Overpaying for a product

Scammers are getting more and more sophisticated, and this is a good example of it. The deception is done in 3 diabolical steps:

  • The buyer purchases a product or service.
  • Instead of paying the price of the product, the buyer makes a higher payment than is established.
  • The buyer requests the seller to refund the difference.

The trick here is that the buyer asks to make the transfer to a different PayPal account than the one you originally used to pay for the item. Finally, the payment will be canceled and the seller will lose that "extra" money that he returned to the customer.

If we are sellers and we want to avoid this type of scams, the first thing we must bear in mind is that a customer will never overpay for a product. If you do, it is best to cancel the sale and not ship the product.

Shipping scams

This scam is used by less scrupulous buyers on the Internet, so it is advisable to be very careful if we have an online store. The scam consists of the buyer choosing a shipping method, contacting the courier company within days to change the delivery address, and then claiming the seller indicating that it has not reached its destination. A really dirty trick.

Another variant of this scam is to use a different shipping address than the one that appears in the buyer's PayPal account and then claim that the product has not arrived.

If we are sellers it is important that we always check and verify the buyer's address just before sending the product. PayPal also recommends that items not be shipped to any address other than the one listed on the customer's PayPal account.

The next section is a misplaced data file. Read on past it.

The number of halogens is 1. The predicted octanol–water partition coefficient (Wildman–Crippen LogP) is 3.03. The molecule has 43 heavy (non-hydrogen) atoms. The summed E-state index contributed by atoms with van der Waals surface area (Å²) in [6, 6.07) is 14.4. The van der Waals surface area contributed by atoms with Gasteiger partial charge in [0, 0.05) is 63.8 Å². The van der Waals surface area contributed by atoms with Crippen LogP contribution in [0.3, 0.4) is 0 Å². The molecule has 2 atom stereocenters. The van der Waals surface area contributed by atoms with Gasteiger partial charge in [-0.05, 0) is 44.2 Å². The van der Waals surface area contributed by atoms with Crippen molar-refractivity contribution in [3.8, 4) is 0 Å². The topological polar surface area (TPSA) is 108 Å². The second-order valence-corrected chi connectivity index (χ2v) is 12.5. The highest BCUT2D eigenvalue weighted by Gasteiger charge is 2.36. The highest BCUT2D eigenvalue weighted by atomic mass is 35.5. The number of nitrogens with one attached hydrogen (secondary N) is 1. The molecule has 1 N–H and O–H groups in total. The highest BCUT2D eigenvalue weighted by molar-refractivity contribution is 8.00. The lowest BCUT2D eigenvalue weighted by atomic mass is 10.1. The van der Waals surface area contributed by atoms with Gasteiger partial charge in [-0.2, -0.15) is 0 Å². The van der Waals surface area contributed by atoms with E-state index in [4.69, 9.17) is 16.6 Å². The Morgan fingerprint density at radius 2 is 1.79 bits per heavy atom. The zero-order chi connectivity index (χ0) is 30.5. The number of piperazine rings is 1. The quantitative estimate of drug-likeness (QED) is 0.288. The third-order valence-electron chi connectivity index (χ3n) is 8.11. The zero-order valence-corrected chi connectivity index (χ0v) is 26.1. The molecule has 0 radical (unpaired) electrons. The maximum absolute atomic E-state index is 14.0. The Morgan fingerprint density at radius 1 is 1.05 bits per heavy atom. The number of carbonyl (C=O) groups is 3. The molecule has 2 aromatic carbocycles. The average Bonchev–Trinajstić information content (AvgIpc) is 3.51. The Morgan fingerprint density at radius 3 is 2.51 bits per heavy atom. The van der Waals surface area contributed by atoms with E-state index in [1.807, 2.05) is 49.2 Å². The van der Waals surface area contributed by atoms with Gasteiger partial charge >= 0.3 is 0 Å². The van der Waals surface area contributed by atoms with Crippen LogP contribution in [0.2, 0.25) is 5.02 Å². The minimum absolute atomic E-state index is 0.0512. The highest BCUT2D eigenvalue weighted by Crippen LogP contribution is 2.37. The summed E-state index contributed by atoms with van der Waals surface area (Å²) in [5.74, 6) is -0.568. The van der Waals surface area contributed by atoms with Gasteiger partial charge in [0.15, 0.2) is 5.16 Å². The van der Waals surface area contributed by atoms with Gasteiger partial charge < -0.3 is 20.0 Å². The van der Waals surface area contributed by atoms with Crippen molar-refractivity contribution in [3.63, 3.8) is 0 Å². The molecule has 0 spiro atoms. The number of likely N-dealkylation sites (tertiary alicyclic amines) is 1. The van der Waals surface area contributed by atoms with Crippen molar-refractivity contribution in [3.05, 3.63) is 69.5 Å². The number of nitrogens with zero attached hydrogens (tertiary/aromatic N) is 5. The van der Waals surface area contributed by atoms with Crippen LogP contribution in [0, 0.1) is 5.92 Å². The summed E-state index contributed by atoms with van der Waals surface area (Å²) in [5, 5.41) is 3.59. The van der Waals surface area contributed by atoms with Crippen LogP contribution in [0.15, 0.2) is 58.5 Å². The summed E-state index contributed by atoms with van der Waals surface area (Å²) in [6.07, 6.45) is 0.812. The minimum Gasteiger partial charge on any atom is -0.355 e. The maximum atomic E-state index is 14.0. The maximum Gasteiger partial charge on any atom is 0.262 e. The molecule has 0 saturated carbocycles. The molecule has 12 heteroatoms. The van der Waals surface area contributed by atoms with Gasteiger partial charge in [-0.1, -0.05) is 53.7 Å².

EBay sellers

This deception occurs when someone offers us to collaborate in a business or sale, usually through eBay or our own website. Then he asks us to create a new PayPal account or update the one we already have by entering the company's email account. In this way, we will have to make purchases, pay suppliers and so on, as part of our work.

This is very dangerous, since if the company is a sham they can accuse us of carrying out fraudulent transactions and hold us responsible. To avoid this, it is best not to give access to our PayPal account or change any of our personal data.

How to detect fake PayPal accounts

Mail scams are the order of the day. These are some details that we must take into account if we believe that we have received a false email from PayPal.

  • PayPal emails always arrive from an address @ (or @ in the case of Spain). Any email with a different domain is fake.
  • In all PayPal emails we are called by our first and last name (or the name of our company). If not, it is a scam.
  • PayPal will never ask you for your bank details in the mail or the answer to your security question. If you receive an email asking for this information, it is a scam.
  • PayPal emails never include attachments or ask you to download or install anything on your device.

Finally, mention that scams through PayPal always tend to be urgent "Make a small payment within 24 hours to confirm your account", "Click here to get a discount coupon now" or similar. It is also common to receive phishing emails in which they tell us that suspicious behavior has been detected in our account and that we must click on a link to verify it.

In the end, it is about applying common sense, but especially when we are dealing with services as critical as payment through the Internet, it is essential that we have all our senses alert to any possible irregularity that draws our attention.